GDAP2 mutations implicate susceptibility to cellular stress in a new form of cerebellar ataxia

Ilse Eidhof, Jonathan Baets, Erik Jan Kamsteeg, Tine Deconinck, Lisa Van Ninhuijs, Jean Jacques Martin, Rebecca Schüle, Stephan Züchner, Peter De Jonghe, Annette Schenck, Bart P. Van De Warrenburg

Research output: Contribution to journalArticlepeer-review

8 Scopus citations


Autosomal recessive cerebellar ataxias are a group of rare disorders that share progressive degeneration of the cerebellum and associated tracts as the main hallmark. Here, we report two unrelated patients with a new subtype of autosomal recessive cerebellar ataxia caused by biallelic, gene-disruptive mutations in GDAP2, a gene previously not implicated in disease. Both patients had onset of ataxia in the fourth decade. Other features included progressive spasticity and dementia. Neuropathological examination showed degenerative changes in the cerebellum, olive inferior, thalamus, substantia nigra, and pyramidal tracts, as well as tau pathology in the hippocampus and amygdala. To provide further evidence for a causative role of GDAP2 mutations in autosomal recessive cerebellar ataxia pathophysiology, its orthologous gene was investigated in the fruit fly Drosophila melanogaster. Ubiquitous knockdown of Drosophila Gdap2 resulted in shortened lifespan and motor behaviour anomalies such as righting defects, reduced and uncoordinated walking behaviour, and compromised flight. Gdap2 expression levels responded to stress treatments in control flies, and Gdap2 knockdown flies showed increased sensitivity to deleterious effects of stressors such as reactive oxygen species and nutrient deprivation. Thus, Gdap2 knockdown in Drosophila and GDAP2 loss-of-function mutations in humans lead to locomotor phenotypes, which may be mediated by altered responses to cellular stress.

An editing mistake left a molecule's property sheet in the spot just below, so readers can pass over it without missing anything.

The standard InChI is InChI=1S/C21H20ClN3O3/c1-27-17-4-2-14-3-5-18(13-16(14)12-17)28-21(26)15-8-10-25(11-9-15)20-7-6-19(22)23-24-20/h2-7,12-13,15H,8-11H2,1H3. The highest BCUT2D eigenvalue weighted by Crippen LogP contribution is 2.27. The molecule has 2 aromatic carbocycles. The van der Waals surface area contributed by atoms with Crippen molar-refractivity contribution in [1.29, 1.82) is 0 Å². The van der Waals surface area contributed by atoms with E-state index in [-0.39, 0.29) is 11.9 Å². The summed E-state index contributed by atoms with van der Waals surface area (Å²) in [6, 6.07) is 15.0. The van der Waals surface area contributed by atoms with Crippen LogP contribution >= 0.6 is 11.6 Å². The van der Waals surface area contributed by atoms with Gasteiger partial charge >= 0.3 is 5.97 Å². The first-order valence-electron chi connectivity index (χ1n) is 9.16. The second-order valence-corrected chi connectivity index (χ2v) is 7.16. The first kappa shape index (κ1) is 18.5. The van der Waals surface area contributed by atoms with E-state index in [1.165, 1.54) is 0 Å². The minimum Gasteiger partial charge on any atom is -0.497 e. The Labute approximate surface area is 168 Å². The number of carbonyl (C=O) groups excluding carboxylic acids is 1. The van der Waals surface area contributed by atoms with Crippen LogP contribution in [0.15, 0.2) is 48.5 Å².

Original languageEnglish (US)
Pages (from-to)2592-2604
Number of pages13
Issue number9
StatePublished - Sep 1 2018


  • Drosophila melanogaster
  • autosomal recessive cerebellar ataxia
  • cellular stress
  • spasticity
  • whole exome sequencing

ASJC Scopus subject areas

  • Clinical Neurology


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